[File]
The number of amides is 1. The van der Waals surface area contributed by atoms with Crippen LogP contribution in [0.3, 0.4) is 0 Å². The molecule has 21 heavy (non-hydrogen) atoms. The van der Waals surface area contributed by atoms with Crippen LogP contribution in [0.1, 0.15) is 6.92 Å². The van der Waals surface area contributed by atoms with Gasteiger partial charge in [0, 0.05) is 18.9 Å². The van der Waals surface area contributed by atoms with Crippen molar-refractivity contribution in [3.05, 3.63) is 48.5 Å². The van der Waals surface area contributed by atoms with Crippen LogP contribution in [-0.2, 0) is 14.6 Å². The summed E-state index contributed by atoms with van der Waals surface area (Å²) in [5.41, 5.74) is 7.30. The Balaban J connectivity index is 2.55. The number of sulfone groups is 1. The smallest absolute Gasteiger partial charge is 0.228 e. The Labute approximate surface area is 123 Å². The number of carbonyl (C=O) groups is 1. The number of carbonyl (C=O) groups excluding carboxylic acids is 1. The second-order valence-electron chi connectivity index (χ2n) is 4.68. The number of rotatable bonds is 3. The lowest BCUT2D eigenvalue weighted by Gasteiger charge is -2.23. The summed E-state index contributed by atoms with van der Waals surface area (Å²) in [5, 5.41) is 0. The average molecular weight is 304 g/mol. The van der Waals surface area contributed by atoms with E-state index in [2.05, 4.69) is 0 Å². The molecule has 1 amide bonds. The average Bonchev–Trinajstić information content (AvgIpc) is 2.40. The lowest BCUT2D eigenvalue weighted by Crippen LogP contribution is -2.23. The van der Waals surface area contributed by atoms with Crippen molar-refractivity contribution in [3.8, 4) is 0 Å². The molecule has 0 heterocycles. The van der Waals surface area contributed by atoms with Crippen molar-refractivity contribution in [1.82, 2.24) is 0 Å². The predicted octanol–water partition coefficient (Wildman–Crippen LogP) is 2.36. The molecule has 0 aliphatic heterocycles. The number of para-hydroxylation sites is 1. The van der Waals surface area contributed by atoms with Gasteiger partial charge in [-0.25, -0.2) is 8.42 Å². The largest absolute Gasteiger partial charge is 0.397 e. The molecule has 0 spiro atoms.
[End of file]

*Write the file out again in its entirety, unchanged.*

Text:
The number of amides is 1. The van der Waals surface area contributed by atoms with Crippen LogP contribution in [0.3, 0.4) is 0 Å². The molecule has 21 heavy (non-hydrogen) atoms. The van der Waals surface area contributed by atoms with Crippen LogP contribution in [0.1, 0.15) is 6.92 Å². The van der Waals surface area contributed by atoms with Gasteiger partial charge in [0, 0.05) is 18.9 Å². The van der Waals surface area contributed by atoms with Crippen molar-refractivity contribution in [3.05, 3.63) is 48.5 Å². The van der Waals surface area contributed by atoms with Crippen LogP contribution in [-0.2, 0) is 14.6 Å². The summed E-state index contributed by atoms with van der Waals surface area (Å²) in [5.41, 5.74) is 7.30. The Balaban J connectivity index is 2.55. The number of sulfone groups is 1. The smallest absolute Gasteiger partial charge is 0.228 e. The Labute approximate surface area is 123 Å². The number of carbonyl (C=O) groups is 1. The number of carbonyl (C=O) groups excluding carboxylic acids is 1. The second-order valence-electron chi connectivity index (χ2n) is 4.68. The number of rotatable bonds is 3. The lowest BCUT2D eigenvalue weighted by Gasteiger charge is -2.23. The summed E-state index contributed by atoms with van der Waals surface area (Å²) in [5, 5.41) is 0. The average molecular weight is 304 g/mol. The van der Waals surface area contributed by atoms with E-state index in [2.05, 4.69) is 0 Å². The molecule has 1 amide bonds. The average Bonchev–Trinajstić information content (AvgIpc) is 2.40. The lowest BCUT2D eigenvalue weighted by Crippen LogP contribution is -2.23. The van der Waals surface area contributed by atoms with Crippen molar-refractivity contribution in [3.8, 4) is 0 Å². The molecule has 0 heterocycles. The van der Waals surface area contributed by atoms with Crippen molar-refractivity contribution in [1.82, 2.24) is 0 Å². The predicted octanol–water partition coefficient (Wildman–Crippen LogP) is 2.36. The molecule has 0 aliphatic heterocycles. The number of para-hydroxylation sites is 1. The van der Waals surface area contributed by atoms with Gasteiger partial charge in [-0.25, -0.2) is 8.42 Å². The largest absolute Gasteiger partial charge is 0.397 e. The molecule has 0 spiro atoms.